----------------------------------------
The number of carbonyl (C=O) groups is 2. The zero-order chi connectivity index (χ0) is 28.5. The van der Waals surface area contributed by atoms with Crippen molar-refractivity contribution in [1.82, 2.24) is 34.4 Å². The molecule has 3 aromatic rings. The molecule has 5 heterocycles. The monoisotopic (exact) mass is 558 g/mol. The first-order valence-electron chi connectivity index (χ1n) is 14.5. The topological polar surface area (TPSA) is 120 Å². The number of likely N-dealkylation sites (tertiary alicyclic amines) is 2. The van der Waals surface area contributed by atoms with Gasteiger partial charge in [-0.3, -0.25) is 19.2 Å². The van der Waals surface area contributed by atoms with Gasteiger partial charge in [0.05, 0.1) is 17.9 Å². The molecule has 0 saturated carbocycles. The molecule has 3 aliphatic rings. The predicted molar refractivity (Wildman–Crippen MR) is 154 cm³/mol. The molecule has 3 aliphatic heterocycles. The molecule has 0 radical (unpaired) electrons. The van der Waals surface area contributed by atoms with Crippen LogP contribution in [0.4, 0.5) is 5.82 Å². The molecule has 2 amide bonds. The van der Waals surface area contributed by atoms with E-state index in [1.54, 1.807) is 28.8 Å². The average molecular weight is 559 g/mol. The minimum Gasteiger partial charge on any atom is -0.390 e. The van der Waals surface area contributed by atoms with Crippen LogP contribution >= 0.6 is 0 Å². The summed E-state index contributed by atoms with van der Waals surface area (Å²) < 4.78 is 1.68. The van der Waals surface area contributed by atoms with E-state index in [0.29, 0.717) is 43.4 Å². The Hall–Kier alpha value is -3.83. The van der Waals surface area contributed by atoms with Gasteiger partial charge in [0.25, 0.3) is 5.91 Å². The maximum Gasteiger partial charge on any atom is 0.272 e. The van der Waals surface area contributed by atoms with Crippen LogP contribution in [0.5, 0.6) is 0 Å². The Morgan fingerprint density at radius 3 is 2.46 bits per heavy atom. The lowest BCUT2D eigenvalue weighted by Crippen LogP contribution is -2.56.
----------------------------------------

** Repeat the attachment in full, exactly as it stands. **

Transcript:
The number of carbonyl (C=O) groups is 2. The zero-order chi connectivity index (χ0) is 28.5. The van der Waals surface area contributed by atoms with Crippen molar-refractivity contribution in [1.82, 2.24) is 34.4 Å². The molecule has 3 aromatic rings. The molecule has 5 heterocycles. The monoisotopic (exact) mass is 558 g/mol. The first-order valence-electron chi connectivity index (χ1n) is 14.5. The topological polar surface area (TPSA) is 120 Å². The number of likely N-dealkylation sites (tertiary alicyclic amines) is 2. The van der Waals surface area contributed by atoms with Gasteiger partial charge in [-0.3, -0.25) is 19.2 Å². The van der Waals surface area contributed by atoms with Gasteiger partial charge in [0.05, 0.1) is 17.9 Å². The molecule has 0 saturated carbocycles. The molecule has 3 aliphatic rings. The predicted molar refractivity (Wildman–Crippen MR) is 154 cm³/mol. The molecule has 3 aliphatic heterocycles. The molecule has 0 radical (unpaired) electrons. The van der Waals surface area contributed by atoms with Crippen LogP contribution in [0.4, 0.5) is 5.82 Å². The molecule has 2 amide bonds. The van der Waals surface area contributed by atoms with E-state index in [1.54, 1.807) is 28.8 Å². The average molecular weight is 559 g/mol. The minimum Gasteiger partial charge on any atom is -0.390 e. The van der Waals surface area contributed by atoms with Crippen LogP contribution >= 0.6 is 0 Å². The summed E-state index contributed by atoms with van der Waals surface area (Å²) < 4.78 is 1.68. The van der Waals surface area contributed by atoms with E-state index in [0.29, 0.717) is 43.4 Å². The Hall–Kier alpha value is -3.83. The van der Waals surface area contributed by atoms with Gasteiger partial charge in [0.25, 0.3) is 5.91 Å². The maximum Gasteiger partial charge on any atom is 0.272 e. The van der Waals surface area contributed by atoms with Crippen LogP contribution in [0.5, 0.6) is 0 Å². The Morgan fingerprint density at radius 3 is 2.46 bits per heavy atom. The lowest BCUT2D eigenvalue weighted by Crippen LogP contribution is -2.56.